It’s hard to argue with thousands of years of experience. While many of us from western countries commonly drink tea today, it has been long been regarded in the East to be a key to health, happiness, and tranquility and wisdom. Recently, more research has been conducted to determine the overall health benefits of integrating at least a cup of tea into your daily intake. Some studies have also shown that certain teas can help with cancer, heart disease, diabetes, increase weight loss, lower cholesterol and increase mental alertness.
What’s the best part about tea? Not only is it great for your diet, but it also tastes delicious and comes in a hugely diverse selection of flavors with various caffeine contents. Green, black, white, oolong and pu-erh tea are derived from the Camellia sinensis plant, which is native to China and India and contains specific antioxidants known as flavonoids. Herbal teas such as chamomile, Echinacea, hibiscus, rooibos and ginger as made from herbs, fruits, seeds or roots, which have lower concentrations of antioxidants and therefore, their chemical compositions vary greatly.
While herbal teas sometimes have an already sweet flavor, green teas or black teas may be too strong to drink without additional sweeteners. Natural options are a good choice to improve the taste while still maintaining health benefits. Some options include fruits such as Paradise Fruits by Jahncke or Healthy Natural Sweeteners from Fitday.
10 – Ginger Tea
Ginger tea is made from the herb ginger. Some health benefits include relieved nausea, reduced inflammation, improved blood circulation, reduced respiratory problems, reduced stress, increased fertility and a strengthened immune system. Too much ginger tea, however, could produce side affects such as digestive problems, or interrupted sleep.
09 – Rooibos Tea
Rooibos is a naturally sweet tea made from the South African Red Bush. The bush leaves are harvested, ground and bruised then left to ferment and dried. It has been used to treat headaches, insomnia, asthma, eczema, bone weakness, hypertension, allergies and premature aging. It has no caffeine content and can be drank at any time of the day.
08 – Hibiscus Tea
Hibiscus tea is made from dried, calyces of the hibiscus flower. It is commonly used to reduce high blood pressure as well as treating loss of appetite, colds, heart and nerve disorders, upper respiratory pain and swelling as well as a gentle laxative. Some research also found that the chemicals in hibiscus can work like antibiotics to kill bacteria and worms.
07 – Echinacea Tea
Echinacea itself is an herb that is used to make certain medicines. It appears to activate chemicals in the body to decrease inflammation and could stimulate the body’s immune system. It is widely used to fight infections such as the common cold or other respiratory infections. It has also been used to fight migraines, indigestion, pain dizziness, snakebites as well as for certain skin problems. Echinacea is native to North America and was used by Great Plains Native American tribes for herbal remedies.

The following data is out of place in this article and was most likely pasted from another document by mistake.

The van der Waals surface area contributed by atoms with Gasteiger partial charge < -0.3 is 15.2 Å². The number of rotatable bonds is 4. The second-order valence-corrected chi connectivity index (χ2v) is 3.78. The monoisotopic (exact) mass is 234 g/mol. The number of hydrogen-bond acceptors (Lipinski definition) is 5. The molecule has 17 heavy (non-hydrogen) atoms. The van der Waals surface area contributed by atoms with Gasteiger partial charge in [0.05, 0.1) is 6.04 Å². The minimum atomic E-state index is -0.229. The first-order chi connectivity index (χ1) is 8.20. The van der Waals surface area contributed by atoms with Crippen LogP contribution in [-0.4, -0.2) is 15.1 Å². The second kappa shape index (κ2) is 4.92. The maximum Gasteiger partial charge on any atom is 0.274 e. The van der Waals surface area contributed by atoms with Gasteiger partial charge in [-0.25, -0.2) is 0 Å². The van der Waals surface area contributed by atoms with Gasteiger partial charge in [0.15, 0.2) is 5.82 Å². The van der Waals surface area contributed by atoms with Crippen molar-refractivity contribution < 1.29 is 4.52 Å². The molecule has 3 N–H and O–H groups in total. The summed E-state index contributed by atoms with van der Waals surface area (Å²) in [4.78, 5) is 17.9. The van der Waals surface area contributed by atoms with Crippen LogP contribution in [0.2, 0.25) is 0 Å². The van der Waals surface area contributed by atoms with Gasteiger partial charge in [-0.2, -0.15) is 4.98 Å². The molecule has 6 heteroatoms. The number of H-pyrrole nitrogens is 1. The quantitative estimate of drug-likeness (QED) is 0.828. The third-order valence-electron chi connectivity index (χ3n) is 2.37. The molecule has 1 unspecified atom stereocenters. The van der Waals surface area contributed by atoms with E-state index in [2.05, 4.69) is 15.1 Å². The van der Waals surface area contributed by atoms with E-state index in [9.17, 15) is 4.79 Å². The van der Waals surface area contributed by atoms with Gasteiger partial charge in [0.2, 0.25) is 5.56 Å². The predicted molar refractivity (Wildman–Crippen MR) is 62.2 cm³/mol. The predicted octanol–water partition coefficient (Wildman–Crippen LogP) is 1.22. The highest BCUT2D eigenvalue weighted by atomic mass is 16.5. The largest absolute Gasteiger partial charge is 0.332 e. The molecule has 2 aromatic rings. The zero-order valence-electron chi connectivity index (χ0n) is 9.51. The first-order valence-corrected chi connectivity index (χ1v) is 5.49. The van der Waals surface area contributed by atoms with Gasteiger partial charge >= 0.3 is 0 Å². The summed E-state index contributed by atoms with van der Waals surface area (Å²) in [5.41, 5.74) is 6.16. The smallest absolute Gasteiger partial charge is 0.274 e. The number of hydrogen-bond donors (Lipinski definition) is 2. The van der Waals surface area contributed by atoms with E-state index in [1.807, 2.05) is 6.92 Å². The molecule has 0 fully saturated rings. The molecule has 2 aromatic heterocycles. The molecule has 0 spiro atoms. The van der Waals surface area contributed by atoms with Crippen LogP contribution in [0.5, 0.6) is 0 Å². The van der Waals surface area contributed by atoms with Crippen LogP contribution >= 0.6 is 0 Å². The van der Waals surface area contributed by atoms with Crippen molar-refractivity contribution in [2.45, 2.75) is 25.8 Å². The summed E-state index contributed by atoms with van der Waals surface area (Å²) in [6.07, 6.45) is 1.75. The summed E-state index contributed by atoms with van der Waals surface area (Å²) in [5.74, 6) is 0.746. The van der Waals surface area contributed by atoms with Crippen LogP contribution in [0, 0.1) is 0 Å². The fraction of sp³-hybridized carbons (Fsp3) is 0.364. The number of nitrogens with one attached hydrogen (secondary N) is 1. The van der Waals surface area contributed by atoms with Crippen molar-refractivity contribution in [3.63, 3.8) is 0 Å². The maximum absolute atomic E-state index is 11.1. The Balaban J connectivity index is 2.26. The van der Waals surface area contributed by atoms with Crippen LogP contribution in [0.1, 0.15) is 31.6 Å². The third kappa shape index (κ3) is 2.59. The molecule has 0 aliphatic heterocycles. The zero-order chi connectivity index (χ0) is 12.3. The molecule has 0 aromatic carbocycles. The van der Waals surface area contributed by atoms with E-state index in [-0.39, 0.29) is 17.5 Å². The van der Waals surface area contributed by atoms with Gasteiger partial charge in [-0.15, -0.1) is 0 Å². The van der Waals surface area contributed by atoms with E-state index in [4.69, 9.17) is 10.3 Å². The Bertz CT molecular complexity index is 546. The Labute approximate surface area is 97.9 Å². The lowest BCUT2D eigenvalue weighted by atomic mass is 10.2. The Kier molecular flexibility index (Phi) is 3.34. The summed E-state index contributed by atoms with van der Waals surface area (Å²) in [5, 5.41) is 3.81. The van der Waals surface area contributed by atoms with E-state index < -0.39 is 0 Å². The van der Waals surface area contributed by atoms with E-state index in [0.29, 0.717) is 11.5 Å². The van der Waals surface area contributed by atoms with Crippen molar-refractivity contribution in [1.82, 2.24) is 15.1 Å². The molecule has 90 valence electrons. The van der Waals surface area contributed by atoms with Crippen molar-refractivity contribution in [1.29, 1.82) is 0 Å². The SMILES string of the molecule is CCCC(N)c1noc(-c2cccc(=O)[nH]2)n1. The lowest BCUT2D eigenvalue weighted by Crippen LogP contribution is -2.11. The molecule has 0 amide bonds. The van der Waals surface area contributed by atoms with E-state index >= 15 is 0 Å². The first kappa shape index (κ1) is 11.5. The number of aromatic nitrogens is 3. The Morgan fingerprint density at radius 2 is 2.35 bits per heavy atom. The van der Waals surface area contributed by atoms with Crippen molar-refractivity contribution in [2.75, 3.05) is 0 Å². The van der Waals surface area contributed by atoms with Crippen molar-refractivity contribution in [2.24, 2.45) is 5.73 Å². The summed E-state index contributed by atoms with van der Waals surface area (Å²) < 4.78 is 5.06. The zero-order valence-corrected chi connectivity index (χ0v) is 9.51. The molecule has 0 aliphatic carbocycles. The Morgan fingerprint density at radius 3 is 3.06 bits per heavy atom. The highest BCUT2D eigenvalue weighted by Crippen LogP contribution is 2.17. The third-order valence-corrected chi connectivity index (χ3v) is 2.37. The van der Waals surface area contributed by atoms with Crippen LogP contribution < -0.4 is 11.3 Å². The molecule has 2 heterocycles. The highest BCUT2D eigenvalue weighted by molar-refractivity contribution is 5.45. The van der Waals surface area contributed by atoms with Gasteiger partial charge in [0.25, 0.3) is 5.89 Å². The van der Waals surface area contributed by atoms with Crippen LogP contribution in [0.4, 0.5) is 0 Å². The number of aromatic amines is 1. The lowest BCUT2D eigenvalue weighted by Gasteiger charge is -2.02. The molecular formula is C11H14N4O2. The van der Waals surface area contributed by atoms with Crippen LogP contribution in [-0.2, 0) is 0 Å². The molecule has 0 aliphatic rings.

06 – Chamomile Tea
Chamomile is made from a daisy-like herb that has been used for centuries in folk and traditional medicine. It has mild sedative effects and has been proved to help with sleeping, reducing stress and anxiety as well as helping to boost the immune system. The antioxidants may also help to prevent complications from diabetes such as vision loss, nerve and kidney damage and reduce growth of cancer cells.
05 – Pu-Erh Tea
Pu-erh tea is post-fermented, which includes a process of fermentation and then a prolonged storage or “aging” time under humid conditions. The longer the Pu-erh tea is aged, the better it is supposed to taste. It is mainly produced in China, but also is popular in Taiwan. It also has a lower caffeine count than other types of tea, but has been linked to lowering cholesterol because it contains a small amount of the chemical lovastatin, unlike other teas.
04 – Oolong Tea
Oolong tea is a partially fermented tea, while green is unfermented and black is fully fermented. It has been used to focus thinking skills and improve mental alertness. Other health benefits include a reduced risk of cancer, tooth decay, osteoporosis and heat disease. There are many varieties of oolong tea, with its origins found in China.
03 – White Tea
White tea is the least processed between black tea and green tea with the highest antioxidant levels. White tea can protect against cancer, heart disease and stroke. It has also been linked to easing the symptoms of illnesses and promoting recovery especially by strengthening the circulatory and immune system, improving bone and teeth health and building healthy skin.
02 – Black Tea
Black tea is made from fermented tealeaves and has the highest caffeine content. Some research has shown that black tea may protect lungs against damage caused by cigarette smoke and may also reduce the risk of stroke. It is commonly used for improving mental alertness, especially for learning, memory and information processing.
01 – Green Tea
Made from steamed tealeaves, green tea has the highest concentration of ECGC, a common antioxidant or flavonoid found in tea. ECGC and the other antioxidants found in green tea have been linked to reduced growth in bladder, breast, lung, stomach, pancreatic and colorectal cancers. As well, it also contributes to prevent clogging in arteries, burn fat, reduce stress, reduce risk of neurological disorders such as Alzheimer’s and Parkinson’s disease as well as reduce stroke and improve cholesterol levels.